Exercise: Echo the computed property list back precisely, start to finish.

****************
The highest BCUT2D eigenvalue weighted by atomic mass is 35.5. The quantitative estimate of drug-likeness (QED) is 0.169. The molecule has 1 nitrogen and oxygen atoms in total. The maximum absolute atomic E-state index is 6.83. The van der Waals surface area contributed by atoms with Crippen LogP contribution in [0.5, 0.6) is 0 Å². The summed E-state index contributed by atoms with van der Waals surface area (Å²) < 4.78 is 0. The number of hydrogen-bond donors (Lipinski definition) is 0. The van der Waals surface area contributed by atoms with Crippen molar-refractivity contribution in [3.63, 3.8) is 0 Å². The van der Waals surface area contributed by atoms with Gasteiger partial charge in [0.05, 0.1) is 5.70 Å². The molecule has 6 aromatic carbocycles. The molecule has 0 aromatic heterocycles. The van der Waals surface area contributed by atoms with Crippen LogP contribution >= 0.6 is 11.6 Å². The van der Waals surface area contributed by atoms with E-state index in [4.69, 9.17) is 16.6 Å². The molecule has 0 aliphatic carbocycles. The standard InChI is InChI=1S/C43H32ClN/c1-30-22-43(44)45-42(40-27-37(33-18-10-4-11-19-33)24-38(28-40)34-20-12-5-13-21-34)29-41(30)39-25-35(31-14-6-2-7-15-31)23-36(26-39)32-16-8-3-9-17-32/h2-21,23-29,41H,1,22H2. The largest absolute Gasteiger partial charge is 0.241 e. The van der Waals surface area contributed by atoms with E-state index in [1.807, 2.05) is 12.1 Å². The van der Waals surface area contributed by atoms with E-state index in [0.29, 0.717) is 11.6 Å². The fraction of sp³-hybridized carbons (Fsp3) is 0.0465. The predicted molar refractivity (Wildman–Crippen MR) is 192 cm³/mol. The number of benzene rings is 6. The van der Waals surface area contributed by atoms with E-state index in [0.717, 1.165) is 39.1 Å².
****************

The highest BCUT2D eigenvalue weighted by atomic mass is 35.5. The quantitative estimate of drug-likeness (QED) is 0.169. The molecule has 1 nitrogen and oxygen atoms in total. The maximum absolute atomic E-state index is 6.83. The van der Waals surface area contributed by atoms with Crippen LogP contribution in [0.5, 0.6) is 0 Å². The summed E-state index contributed by atoms with van der Waals surface area (Å²) < 4.78 is 0. The number of hydrogen-bond donors (Lipinski definition) is 0. The van der Waals surface area contributed by atoms with Crippen molar-refractivity contribution in [3.63, 3.8) is 0 Å². The van der Waals surface area contributed by atoms with Gasteiger partial charge in [0.05, 0.1) is 5.70 Å². The molecule has 6 aromatic carbocycles. The molecule has 0 aromatic heterocycles. The van der Waals surface area contributed by atoms with Crippen LogP contribution >= 0.6 is 11.6 Å². The van der Waals surface area contributed by atoms with E-state index in [4.69, 9.17) is 16.6 Å². The molecule has 0 aliphatic carbocycles. The standard InChI is InChI=1S/C43H32ClN/c1-30-22-43(44)45-42(40-27-37(33-18-10-4-11-19-33)24-38(28-40)34-20-12-5-13-21-34)29-41(30)39-25-35(31-14-6-2-7-15-31)23-36(26-39)32-16-8-3-9-17-32/h2-21,23-29,41H,1,22H2. The largest absolute Gasteiger partial charge is 0.241 e. The van der Waals surface area contributed by atoms with E-state index in [1.807, 2.05) is 12.1 Å². The van der Waals surface area contributed by atoms with E-state index in [0.29, 0.717) is 11.6 Å². The fraction of sp³-hybridized carbons (Fsp3) is 0.0465. The predicted molar refractivity (Wildman–Crippen MR) is 192 cm³/mol. The number of benzene rings is 6. The van der Waals surface area contributed by atoms with E-state index in [0.717, 1.165) is 39.1 Å².